10 Top Places to Catch Monster Marlin

You want to go up against a half-ton of rampaging billfish? Try any of these spots for some of the best odds you’ll find in the world.

November 1, 2022

This gallery offers a look at some of the best marlin-fishing destinations in the world all around the planet. There are other great ones, of course, and which are best could be the source of long debate — but few would debate the merits of these spots.


Jumping black marlin
Hard to dispute that these waters are the best on earth for gargantuan blacks, since Cairns and Port Stephens dominate almost entire list of IGFA line-class records for blacks. Kelly Fallon
Marlin coming out of the ocean
In all 18 of 25 line-class (and junior/smallfry) records for blacks come from NE Oz, and of those nine are granders plus! (That counts one that fell 2 pounds short of the grander mark.) Lots of good boats and skippers on this coast; Capt. Bob Jones is one. Dean Butler /


Jumping blue marlin
If you’re feeling more blue than black, you can’t do better than heading to Hawaii. Of 25 blue-marlin line-class records (excluding those still vacant), eight come from Hawaii (most from Kona). Three of those are granders, the largest a mind-boggling 1,376. Of course other granders have also been caught and many released. Capt. Marlin Parker alone has brought several granders to the boat. Capt. Kevin Hibbard


Underwater blue marlin
While no granders from these waters qualified as IGFA records, there’s no disputing that the big blue mamas hang out here. In 1995, Capt. Allen DeSilva (on DeMako) caught a 1,352. Capt. Alan Card (on Challenger) has caught a half-dozen marlin topping the 1,100-pound mark. They’re here! Jason Arnold /


Blue marlin jumping out of the ocean
Five of 28 line-class records for Atlantic blue marlin (excluding classes still vacant) hail from the Azores; two of those fish weighed in the 1,100s. In 1997, captains Les Gallagher and Zak Conde put a 1,307 on the sport-fisher Xácara — the largest landed in these waters to date. John Ashley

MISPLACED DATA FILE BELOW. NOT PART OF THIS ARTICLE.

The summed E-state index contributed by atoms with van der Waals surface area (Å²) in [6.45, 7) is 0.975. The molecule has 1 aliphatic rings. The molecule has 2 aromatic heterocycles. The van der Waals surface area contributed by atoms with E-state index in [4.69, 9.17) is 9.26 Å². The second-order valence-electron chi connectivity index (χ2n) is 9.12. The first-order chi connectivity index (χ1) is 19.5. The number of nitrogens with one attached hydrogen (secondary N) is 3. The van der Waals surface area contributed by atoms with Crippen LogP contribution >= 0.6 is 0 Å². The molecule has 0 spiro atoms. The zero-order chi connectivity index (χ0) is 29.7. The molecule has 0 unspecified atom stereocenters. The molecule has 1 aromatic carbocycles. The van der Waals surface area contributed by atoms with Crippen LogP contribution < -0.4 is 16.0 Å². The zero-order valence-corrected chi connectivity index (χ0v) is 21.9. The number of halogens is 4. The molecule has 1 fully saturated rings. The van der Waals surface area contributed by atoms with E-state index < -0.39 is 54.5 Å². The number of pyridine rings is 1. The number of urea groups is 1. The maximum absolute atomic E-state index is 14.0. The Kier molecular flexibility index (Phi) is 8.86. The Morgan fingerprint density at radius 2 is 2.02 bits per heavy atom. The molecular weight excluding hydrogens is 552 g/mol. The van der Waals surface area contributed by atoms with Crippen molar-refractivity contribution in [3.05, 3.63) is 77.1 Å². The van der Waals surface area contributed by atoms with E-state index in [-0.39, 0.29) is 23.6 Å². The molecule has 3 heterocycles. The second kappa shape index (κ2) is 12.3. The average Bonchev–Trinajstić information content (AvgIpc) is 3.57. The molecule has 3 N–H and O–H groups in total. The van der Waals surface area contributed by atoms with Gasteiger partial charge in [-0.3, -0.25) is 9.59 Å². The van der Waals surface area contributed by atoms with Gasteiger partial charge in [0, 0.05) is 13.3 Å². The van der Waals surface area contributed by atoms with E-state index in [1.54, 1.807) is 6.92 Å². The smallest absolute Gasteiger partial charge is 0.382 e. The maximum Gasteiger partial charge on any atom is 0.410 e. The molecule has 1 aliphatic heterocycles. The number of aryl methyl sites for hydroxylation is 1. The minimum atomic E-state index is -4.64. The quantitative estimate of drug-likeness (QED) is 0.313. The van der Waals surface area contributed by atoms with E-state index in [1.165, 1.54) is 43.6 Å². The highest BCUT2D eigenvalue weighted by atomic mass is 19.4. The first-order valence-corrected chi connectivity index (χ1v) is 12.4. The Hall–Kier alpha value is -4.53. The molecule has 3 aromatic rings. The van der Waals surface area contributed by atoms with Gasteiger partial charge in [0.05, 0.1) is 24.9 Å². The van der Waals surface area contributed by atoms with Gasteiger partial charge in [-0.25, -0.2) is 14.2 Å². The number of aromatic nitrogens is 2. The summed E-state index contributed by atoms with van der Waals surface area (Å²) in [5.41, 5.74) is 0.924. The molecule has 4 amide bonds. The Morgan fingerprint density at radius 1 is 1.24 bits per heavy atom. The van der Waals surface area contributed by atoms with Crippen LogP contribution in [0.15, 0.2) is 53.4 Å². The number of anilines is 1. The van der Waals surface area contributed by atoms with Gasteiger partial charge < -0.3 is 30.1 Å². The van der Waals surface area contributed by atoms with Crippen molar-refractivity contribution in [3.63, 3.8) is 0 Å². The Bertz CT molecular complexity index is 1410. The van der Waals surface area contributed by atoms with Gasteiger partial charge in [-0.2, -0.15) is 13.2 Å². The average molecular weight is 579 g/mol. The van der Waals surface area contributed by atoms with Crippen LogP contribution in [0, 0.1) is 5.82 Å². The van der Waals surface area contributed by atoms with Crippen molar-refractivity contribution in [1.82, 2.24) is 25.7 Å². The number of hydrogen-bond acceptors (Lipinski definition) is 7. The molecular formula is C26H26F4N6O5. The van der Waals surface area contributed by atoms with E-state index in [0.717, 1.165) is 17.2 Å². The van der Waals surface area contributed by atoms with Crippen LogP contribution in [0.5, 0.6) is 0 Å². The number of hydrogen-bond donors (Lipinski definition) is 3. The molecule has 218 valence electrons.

Jumping blue marlin
These islands, separated by about 300 miles, off the east coast of Africa, hold the promise of MFPs (that would be marlin of frightening proportions); of 28 line-class records for Atlantic blues, six are from Madeira or the Canaries. Courtesy Duarte Amador Moreira Rato /
Grander blue marlin offshore next to a deep sea fishing boat
In 1986, a 1,059-pounder was taken near Madeira. Madeira’s Capt. Peter Bristow has caught literally dozens of granders and near-granders in his career. Capt. Peter Bristow


Jumping blue marlin hooked while fishing
Though none of the three line-class record blues from Cape Verde make grander status, don’t be fooled: Capt. Berno Niebuhr (Happy Hooker, Sao Vicente), who’s been fishing these waters for 18 years, has weighed in 13 marlin over 1,000 pounds (and released more). Capt. Bryan Toney


Angler releasing a giant blue marlin from an offshore fishing boat
Few islands on earth can lay claim to being more remote than Ascension, in the middle of Atlantic and near nothing else. At least seven grander blues have been weighed in here to date and others released. Ascension isn’t the easiest destination to reach, but it’s doable (contact Capt. Matthias Henningsen for info). Courtesy Matthias Henningsen


Underwater black marlin hooked on a fishing line
Lots of folks have seen Guy Harvey’s amazing photo of an estimated 1,200-pound black marlin hurtling skyward next to a Tropic Star Lodge charter boat in 2005, so there’s no doubt that big marlin can be found here. Adrian E. Gray
Jumping marlin deep sea fishing
Line-class records for southern Panama include two for Pacific blues and three for blacks, though none of those are granders. Capt. Bryan Toney


Jumping giant marlin
True, you can count the granders-plus caught here on no hands. But they’ve been seen and it’s only a matter of time; keep in mind that there’s precious little effort in these waters versus most of the destinations listed before Fiji. Bite Me charters catches both blacks and blues and is ready for a grander. Al McGlashan


Underwater marlin adjacent to a fishing boat
Call it a tie: In the waters of all of these destinations swim giant marlin. St.Thomas has given up blues as large as the 1,073 taken from the famed North Drop in 1982. From Vanuatu some years ago came a black-and-white photo of a Pacific blue so massive a crane was needed to lift it. Without a scale, it could only be estimated — at 1,800 pounds. Cabo has produced grander-sized fish as well; e.g, in 2011, a 1,213 blue was weighed in. Al McGlashan

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